Redeployment Journal (Days 11–12)
My last stop on the way home would be a mysterious place I had heard of but never been to, the Azores. The Azores are a nine-island archipelago belonging to Portugal, located in the North Atlantic Ocean about 850 miles west of continental Portugal, about 550 mi northwest of Madeira, about 1,196 miles southeast of Newfoundland, and about 3,972 miles northeast of Brazil. I hoped we would either land there and take on passengers and continue on to Norfolk, or at least have a brief layover and catch the next flight out quickly.
On this eleventh day of my voyage home, I again woke up early. Over the past several days, once awake, I would get so worked up about getting home I couldn’t go back to sleep because I started getting paranoid I would oversleep and miss my flight. I tossed and turned for a bit trying to get a few more minutes, but it was no use. I decided I would go for a short run around the Rota Naval Base before I had to be back over over at the airfield.
I checked in at the airfield as ordered at 1030. When I looked out to see what type of aircraft we would be flying on, I was relieved to see another Navy C9, the DC9 variant I had flown on from Bahrain to Souda Bay. I had had enough of sitting sideways on the bench seats of the C-130 cargo bay. The flights from Souda Bay to Sigonella and from Sigonella to Rota were memorable and “expeditionary,” but flying in the C-130 could be a choppy, uncomfortable ride. It got hot and cold in the cargo bay, and the mixed smell of jet fuel, hydraulic fluid, and exhaust could become overpowering and nauseating, especially on long flights.
At about 1130, we walked out of the terminal and boarded the C9 using a mobile stairwell like we had done when we arrived at Souda Bay. It took about 20 minutes to get everyone boarded. I noticed that again, there weren’t that many people on this flight, and I had an entire row across the plane to myself. I took the window seat so I could see the sights on our approach into the Azores. The captain came on and told us the flight time would be approximately three hours. That would typically put us in at 1500, but we would be gaining two more hours heading west, so we would actually arrive at 1300 local time.
The flight was a welcome respite from two straight days in the back of a C-130, and I even caught a brief nap. I woke up as we started our descent into Lajes Field on the northeast coast of the island of Terceira, set right in the middle of the Azores archipelago. Out the left side of the aircraft I was able to see the islands of Sao Miguel and Santa Maria, sliding gently behind us.
Landing at Lajes Field was a lot like the final approach I would become very familiar with into Naval Station Guantanamo Bay, Cuba, a few years later; the pilot came in heading west in a flight path perpendicular to the runway, then made a sharp 90-degree descending turn to the north. As we got lower, we could see the Atlantic Ocean coming quickly up at us from below. Although the airstrip was close to the ocean, it wasn’t nearly as dicey on the way in as it was at GITMO, where the Caribbean was seemingly scant yards off the right side of the runway.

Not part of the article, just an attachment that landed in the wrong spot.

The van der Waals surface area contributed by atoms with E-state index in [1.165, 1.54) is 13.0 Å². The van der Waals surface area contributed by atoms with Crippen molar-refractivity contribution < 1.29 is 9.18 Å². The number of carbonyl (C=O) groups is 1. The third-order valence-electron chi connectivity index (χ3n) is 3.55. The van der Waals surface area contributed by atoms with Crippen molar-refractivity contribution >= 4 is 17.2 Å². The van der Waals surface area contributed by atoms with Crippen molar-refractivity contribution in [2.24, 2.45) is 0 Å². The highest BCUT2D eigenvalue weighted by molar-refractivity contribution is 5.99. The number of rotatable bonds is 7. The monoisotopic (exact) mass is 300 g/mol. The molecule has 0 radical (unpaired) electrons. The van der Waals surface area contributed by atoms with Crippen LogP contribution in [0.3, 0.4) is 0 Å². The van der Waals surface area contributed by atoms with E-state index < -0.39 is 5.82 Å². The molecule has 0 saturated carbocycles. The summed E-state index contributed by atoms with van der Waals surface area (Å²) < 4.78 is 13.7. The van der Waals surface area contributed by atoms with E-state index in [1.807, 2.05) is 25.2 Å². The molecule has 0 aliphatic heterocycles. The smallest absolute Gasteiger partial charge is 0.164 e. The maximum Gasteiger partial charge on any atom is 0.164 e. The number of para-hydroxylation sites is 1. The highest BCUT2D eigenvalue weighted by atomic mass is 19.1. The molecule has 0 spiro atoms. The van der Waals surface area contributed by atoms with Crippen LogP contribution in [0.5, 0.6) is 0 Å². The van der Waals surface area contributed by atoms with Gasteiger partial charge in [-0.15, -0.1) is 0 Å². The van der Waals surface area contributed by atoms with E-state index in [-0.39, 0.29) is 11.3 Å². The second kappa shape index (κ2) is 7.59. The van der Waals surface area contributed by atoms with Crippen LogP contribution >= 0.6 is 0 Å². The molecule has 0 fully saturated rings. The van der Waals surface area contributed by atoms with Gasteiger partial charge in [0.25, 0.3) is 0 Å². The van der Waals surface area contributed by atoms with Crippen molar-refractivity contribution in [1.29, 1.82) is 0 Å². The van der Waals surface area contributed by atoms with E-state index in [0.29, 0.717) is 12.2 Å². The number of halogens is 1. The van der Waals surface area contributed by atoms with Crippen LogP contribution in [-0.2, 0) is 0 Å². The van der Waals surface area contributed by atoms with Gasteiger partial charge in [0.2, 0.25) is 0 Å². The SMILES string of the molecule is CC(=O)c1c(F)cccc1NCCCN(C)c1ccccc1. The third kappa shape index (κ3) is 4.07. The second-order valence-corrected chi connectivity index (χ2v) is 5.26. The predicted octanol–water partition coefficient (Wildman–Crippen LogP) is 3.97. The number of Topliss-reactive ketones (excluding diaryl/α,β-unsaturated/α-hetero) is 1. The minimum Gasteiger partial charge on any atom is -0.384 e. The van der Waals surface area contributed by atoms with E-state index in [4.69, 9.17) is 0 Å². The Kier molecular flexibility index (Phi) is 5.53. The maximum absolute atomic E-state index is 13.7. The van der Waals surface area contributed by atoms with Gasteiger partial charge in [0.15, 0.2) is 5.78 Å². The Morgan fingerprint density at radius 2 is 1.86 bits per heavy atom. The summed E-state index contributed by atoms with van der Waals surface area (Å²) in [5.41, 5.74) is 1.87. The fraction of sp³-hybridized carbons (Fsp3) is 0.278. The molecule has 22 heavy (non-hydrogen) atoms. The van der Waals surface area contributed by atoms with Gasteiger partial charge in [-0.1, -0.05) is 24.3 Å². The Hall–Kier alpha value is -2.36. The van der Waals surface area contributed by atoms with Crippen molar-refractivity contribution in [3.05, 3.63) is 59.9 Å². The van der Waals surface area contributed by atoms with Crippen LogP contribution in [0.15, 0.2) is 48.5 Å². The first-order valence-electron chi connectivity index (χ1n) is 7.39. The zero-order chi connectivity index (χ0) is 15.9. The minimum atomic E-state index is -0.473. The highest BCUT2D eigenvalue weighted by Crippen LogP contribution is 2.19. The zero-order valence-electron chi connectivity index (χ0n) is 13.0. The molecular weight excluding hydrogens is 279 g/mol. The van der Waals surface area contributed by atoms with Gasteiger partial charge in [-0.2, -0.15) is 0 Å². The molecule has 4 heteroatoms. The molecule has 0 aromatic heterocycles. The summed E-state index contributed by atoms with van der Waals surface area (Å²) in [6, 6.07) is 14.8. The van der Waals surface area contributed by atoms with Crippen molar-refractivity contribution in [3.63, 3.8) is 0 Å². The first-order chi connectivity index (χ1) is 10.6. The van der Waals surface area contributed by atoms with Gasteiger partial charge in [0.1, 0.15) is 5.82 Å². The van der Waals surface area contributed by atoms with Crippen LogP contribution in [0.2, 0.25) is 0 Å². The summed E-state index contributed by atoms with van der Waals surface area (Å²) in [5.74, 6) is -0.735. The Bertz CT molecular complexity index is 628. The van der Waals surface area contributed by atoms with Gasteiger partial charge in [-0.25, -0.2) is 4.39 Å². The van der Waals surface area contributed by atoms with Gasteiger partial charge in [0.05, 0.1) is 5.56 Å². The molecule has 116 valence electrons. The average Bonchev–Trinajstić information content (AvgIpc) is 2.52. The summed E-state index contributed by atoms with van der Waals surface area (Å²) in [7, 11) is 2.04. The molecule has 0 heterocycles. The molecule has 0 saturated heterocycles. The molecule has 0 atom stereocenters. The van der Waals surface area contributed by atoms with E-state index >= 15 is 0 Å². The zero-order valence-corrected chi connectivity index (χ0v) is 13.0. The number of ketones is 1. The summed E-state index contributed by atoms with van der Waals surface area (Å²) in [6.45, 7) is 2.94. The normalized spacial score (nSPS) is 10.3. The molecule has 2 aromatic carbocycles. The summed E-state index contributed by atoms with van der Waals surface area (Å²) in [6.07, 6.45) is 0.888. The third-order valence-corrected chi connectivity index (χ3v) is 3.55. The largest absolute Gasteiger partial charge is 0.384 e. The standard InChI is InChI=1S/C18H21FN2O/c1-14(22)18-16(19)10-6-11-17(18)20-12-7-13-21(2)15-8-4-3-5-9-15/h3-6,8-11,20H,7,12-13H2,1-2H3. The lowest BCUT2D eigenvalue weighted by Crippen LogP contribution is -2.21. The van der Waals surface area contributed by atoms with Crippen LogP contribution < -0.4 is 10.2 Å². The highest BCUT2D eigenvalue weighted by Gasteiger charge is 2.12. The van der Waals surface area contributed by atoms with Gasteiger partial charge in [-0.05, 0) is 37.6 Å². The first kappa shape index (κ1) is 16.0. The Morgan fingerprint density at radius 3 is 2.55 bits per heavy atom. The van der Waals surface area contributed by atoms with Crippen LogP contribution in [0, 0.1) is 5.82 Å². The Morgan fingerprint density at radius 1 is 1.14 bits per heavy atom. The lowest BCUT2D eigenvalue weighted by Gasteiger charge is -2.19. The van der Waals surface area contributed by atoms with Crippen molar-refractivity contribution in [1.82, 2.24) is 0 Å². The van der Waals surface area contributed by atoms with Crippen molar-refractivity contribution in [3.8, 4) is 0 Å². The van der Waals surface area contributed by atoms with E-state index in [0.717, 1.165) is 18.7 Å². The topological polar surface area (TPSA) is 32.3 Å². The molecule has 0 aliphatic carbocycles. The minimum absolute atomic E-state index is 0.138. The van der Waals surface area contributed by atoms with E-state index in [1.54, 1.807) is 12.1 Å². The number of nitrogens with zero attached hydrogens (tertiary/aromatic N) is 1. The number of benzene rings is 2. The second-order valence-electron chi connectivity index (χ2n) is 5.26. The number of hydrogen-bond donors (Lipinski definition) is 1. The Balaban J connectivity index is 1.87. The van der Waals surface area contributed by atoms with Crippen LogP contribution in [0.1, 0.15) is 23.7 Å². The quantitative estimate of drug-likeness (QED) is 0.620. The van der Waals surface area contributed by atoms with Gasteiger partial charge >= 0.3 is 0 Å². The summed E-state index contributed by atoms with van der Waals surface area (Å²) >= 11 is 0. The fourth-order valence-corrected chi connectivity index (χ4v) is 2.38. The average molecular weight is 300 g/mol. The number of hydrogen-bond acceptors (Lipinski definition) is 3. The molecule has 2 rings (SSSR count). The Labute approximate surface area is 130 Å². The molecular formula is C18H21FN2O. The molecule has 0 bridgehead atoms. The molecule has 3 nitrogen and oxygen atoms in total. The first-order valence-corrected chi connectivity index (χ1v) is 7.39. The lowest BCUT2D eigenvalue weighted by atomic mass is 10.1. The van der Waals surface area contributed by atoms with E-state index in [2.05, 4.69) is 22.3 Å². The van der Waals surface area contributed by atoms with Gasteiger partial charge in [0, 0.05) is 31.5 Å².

We landed just after 1300 local time and quickly taxied in to the air terminal. Lajes Air Field is a Portuguese Air Base with an American military presence consisting mostly of Air Force units. It had been first used by American forces during World War Two, and when NATO was stood up in 1949, American units began to build up a decades-long presence on the island. It was mainly used for refueling American naval ships and aircraft transiting the Atlantic, and it also hosted Navy anti-submarine aircraft squadrons that monitored Soviet submarine activity in the North Atlantic.
After the end of the Cold War, the U.S. military presence in the Azores continuously declined. There were times when a quick buildup came and went, such as during the first Gulf War when Lajes Field supported the massive airlift of troops and equipment heading east toward Kuwait. But what now remained was a small group of Air Force units that were part of the U.S. Air Force’s European Command, and generally supported transiting troops, like me, as they transited to Europe from the U.S. or vice versa.
I soon would learn the Air Force ran the show here on the Azores, and ran it with gusto, as evidenced by something that occurred as soon as I walked into the air terminal. I was about to do my standard check-in procedure with the clerk when a young airman came out of nowhere and approached me. “Sir! I’m Airman First Class Randle. Welcome to Lajes Field! I am to escort you to the Air Force Inn and make sure you have quarters if needed and make sure you have anything you need.” He said this with an enthusiasm typically seen only in an entry-level training environment, as if I was were his Drill Instructor.
When I overcame my momentary shock, I said, “Airman Randle, who sent you over here? How did you even know I was here?” “Sir! We make it our business to know when we have a VIP aboard our base, it being so rare. Accordingly, I have been instructed by my superiors to make myself available to you to secure your lodging and any transportation you might need during your stay!” VIP? “Okay Randle, look, give me a minute to find out when my next flight is and then we can talk, okay? Just sit down and relax. No need to be so formal, okay?” “Yes, Sir.” This Randle kid was awesome, but sort of comical. I loved his motivation though and wasn’t about to complain. But I was struggling to maintain a straight face. What had I gotten myself into?